Welcome Wisdom

Hoarding and Older Adults

by Felicia Juntunen, MA, CMC, Director of Care Management

Among the challenges that confront Aging Life Care professionals, working with a client who has hoarding behaviors is one of the most perplexing. Families may engage a care manager when they’ve discovered an aging parent or loved one’s safety and well-being are jeopardized by excessive clutter in their home. In our practice, we have encountered situations with varying degrees of hoarding: from a client who collected shopping bags full of drugstore items that were never unpacked or used, to those whose homes were impassable because of many saved items including garbage and old food. A care manager’s task in these circumstances is multifold as they work to address the needs of their client while also helping families or other concerned individuals understand how the issue can be addressed. Care managers collaborate with other service providers to discern how and when to intervene in a hoarding situation, how to overcome an individual’s resistance to help, and how to evaluate whether the hoarding behavior is a choice or the result of diminished capacity.

In her article, “Hoarding and Elders: Current Trends, Dilemmas, & Solutions,” Emily Saltz explains the basic tenets of hoarding behavior. Hoarding behavior typically begins early in life – usually by the time a person is adolescent, and it can take years or decades to develop until it becomes an obstacle to functional living. A central characteristic of hoarding is continuously bringing items into one’s home – whether with excessive purchases or collecting random items. Those with hoarding tendencies cannot categorize or organize their belongings and are disabled by the thought of discarding or parting with an item. They typically have little or no insight into the problem and experience significant denial about their situation. People who hoard may be prone to experience depression, social phobia, isolation, anxiety, or substance abuse. Hoarding is further complicated by aging. The effects of chronic illness, physical and mental decline, and increased isolation compound the problem. When dementia is present, hoarding can present a significant obstacle to health and safety as those with dementia are even less able to differentiate the importance of items or deal with the effects of their hoarding.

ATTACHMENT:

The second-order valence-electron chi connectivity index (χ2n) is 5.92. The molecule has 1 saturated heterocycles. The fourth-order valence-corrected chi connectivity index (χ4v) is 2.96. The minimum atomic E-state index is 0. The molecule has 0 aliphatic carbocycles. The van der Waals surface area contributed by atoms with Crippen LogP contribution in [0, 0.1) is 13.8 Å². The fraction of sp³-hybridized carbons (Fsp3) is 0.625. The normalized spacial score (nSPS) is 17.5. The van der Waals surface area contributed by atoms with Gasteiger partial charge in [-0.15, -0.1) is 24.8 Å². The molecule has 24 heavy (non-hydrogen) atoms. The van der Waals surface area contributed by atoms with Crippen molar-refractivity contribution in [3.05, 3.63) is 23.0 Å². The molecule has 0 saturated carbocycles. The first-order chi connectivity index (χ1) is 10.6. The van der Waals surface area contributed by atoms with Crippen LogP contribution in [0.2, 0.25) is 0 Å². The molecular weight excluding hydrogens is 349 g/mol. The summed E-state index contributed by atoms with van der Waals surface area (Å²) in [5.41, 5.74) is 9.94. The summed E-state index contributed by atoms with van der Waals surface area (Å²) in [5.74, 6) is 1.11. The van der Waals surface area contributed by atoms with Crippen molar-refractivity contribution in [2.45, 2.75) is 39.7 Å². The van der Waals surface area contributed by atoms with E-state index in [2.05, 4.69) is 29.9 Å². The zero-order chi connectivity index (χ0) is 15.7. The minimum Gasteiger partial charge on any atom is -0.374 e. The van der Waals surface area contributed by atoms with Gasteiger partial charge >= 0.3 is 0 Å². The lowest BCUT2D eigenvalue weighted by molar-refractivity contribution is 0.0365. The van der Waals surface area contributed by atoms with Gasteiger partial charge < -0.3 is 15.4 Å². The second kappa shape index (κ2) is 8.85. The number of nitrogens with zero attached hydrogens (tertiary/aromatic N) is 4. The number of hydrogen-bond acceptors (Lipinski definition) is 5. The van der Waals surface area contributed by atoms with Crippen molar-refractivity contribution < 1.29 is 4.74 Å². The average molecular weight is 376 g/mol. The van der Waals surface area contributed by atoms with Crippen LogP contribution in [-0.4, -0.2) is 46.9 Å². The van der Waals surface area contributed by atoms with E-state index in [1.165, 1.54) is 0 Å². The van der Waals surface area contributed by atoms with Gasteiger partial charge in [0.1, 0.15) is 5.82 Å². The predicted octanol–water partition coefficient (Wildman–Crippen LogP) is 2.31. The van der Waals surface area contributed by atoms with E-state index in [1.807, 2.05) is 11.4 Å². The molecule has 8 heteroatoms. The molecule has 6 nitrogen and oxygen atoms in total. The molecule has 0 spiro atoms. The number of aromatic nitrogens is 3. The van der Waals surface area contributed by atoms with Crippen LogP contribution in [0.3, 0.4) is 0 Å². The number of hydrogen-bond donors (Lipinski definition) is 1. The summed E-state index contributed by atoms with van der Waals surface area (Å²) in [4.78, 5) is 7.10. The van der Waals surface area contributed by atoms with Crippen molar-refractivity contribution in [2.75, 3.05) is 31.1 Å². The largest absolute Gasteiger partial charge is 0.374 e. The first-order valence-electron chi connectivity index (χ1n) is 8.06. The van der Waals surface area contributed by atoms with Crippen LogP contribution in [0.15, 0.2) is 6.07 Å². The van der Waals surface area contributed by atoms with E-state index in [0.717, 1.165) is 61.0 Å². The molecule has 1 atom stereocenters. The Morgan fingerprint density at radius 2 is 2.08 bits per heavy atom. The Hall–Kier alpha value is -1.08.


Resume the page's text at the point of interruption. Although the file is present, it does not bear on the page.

While the cause of hoarding behavior can vary from individual to individual, it is understood that previous trauma and unresolved grief are common driving factors. Those who hoard receive emotional comfort from acquiring items and have a compulsive need to control and manage their belongings. It’s important to understand that denial is a prime characteristic of those who hoard and presents a formidable obstacle to treatment. Hoarders would prefer to live in a cluttered and unsafe space than forfeit their possessions. There is no easy solution for hoarding and current forms of treatment have limited success. It is now recognized that the forced removal of possessions without an individual’s permission can cause feelings of violation and additional trauma. Care managers tend to concentrate their efforts on what is referred to as a harm reduction approach – focusing on helping the individual with hoarding tendencies to live more safely rather than eliminating the hoarding.

Providing compassionate support begins with the hallmark of quality care management: a good assessment. Aging Life Care professionals will screen for capacity and consult with other professionals for an objective and clinical perspective. Determining if the person is legally competent to choose their lifestyle is critical in determining how to mitigate any issues created by their hoarding. The goal is to protect the autonomy of the individual (their fundamental right to their own decision-making) and balance that with their safety. Developing a trusting relationship with the person who hoards is essential to any success in working with them toward some resolution. As trust develops, care managers can encourage treatment for underlying conditions like depression and anxiety. When empathy is conveyed that respects the individual and the meaning of their possessions, goals can be developed that enable them to maintain a sense of personal control as they collaborate with the care manager to improve their safety and wellbeing.


Saltz, Emily B., “Hoarding and Elders: Current Trends, Dilemmas, and Solutions.” Journal of Geriatric Care Management, Fall 2010, pp. 4-9.

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